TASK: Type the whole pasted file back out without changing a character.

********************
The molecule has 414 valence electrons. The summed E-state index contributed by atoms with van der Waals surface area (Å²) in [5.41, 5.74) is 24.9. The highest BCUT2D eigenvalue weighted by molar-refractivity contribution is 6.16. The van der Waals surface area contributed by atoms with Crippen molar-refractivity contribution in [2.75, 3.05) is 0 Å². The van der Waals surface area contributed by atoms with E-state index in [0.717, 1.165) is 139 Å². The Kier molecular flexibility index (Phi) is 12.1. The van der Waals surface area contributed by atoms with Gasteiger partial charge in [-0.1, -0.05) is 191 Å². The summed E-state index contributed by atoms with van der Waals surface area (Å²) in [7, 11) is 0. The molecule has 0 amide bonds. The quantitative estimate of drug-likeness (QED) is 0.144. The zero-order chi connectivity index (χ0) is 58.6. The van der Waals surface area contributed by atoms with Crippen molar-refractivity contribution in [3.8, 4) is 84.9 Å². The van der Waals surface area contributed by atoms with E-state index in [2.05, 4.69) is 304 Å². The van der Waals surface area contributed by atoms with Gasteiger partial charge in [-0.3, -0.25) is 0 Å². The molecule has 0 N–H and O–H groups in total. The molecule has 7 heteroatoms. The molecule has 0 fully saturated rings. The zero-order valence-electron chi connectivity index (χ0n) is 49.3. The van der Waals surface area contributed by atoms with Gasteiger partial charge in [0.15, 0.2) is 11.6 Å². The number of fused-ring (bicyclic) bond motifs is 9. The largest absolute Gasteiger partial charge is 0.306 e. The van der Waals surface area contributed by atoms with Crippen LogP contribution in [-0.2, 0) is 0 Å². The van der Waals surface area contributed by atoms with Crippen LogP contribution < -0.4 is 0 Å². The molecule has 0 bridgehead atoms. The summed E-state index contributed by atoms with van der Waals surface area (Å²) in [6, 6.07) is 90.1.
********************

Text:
The molecule has 414 valence electrons. The summed E-state index contributed by atoms with van der Waals surface area (Å²) in [5.41, 5.74) is 24.9. The highest BCUT2D eigenvalue weighted by molar-refractivity contribution is 6.16. The van der Waals surface area contributed by atoms with Crippen molar-refractivity contribution in [2.75, 3.05) is 0 Å². The van der Waals surface area contributed by atoms with E-state index in [0.717, 1.165) is 139 Å². The Kier molecular flexibility index (Phi) is 12.1. The van der Waals surface area contributed by atoms with Gasteiger partial charge in [-0.1, -0.05) is 191 Å². The summed E-state index contributed by atoms with van der Waals surface area (Å²) in [7, 11) is 0. The molecule has 0 amide bonds. The quantitative estimate of drug-likeness (QED) is 0.144. The zero-order chi connectivity index (χ0) is 58.6. The van der Waals surface area contributed by atoms with Crippen molar-refractivity contribution in [3.8, 4) is 84.9 Å². The van der Waals surface area contributed by atoms with E-state index in [2.05, 4.69) is 304 Å². The van der Waals surface area contributed by atoms with Gasteiger partial charge in [-0.3, -0.25) is 0 Å². The molecule has 0 N–H and O–H groups in total. The molecule has 7 heteroatoms. The molecule has 0 fully saturated rings. The zero-order valence-electron chi connectivity index (χ0n) is 49.3. The van der Waals surface area contributed by atoms with Gasteiger partial charge in [0.15, 0.2) is 11.6 Å². The number of fused-ring (bicyclic) bond motifs is 9. The largest absolute Gasteiger partial charge is 0.306 e. The van der Waals surface area contributed by atoms with Crippen LogP contribution in [-0.2, 0) is 0 Å². The van der Waals surface area contributed by atoms with Crippen LogP contribution < -0.4 is 0 Å². The molecule has 0 bridgehead atoms. The summed E-state index contributed by atoms with van der Waals surface area (Å²) in [6, 6.07) is 90.1.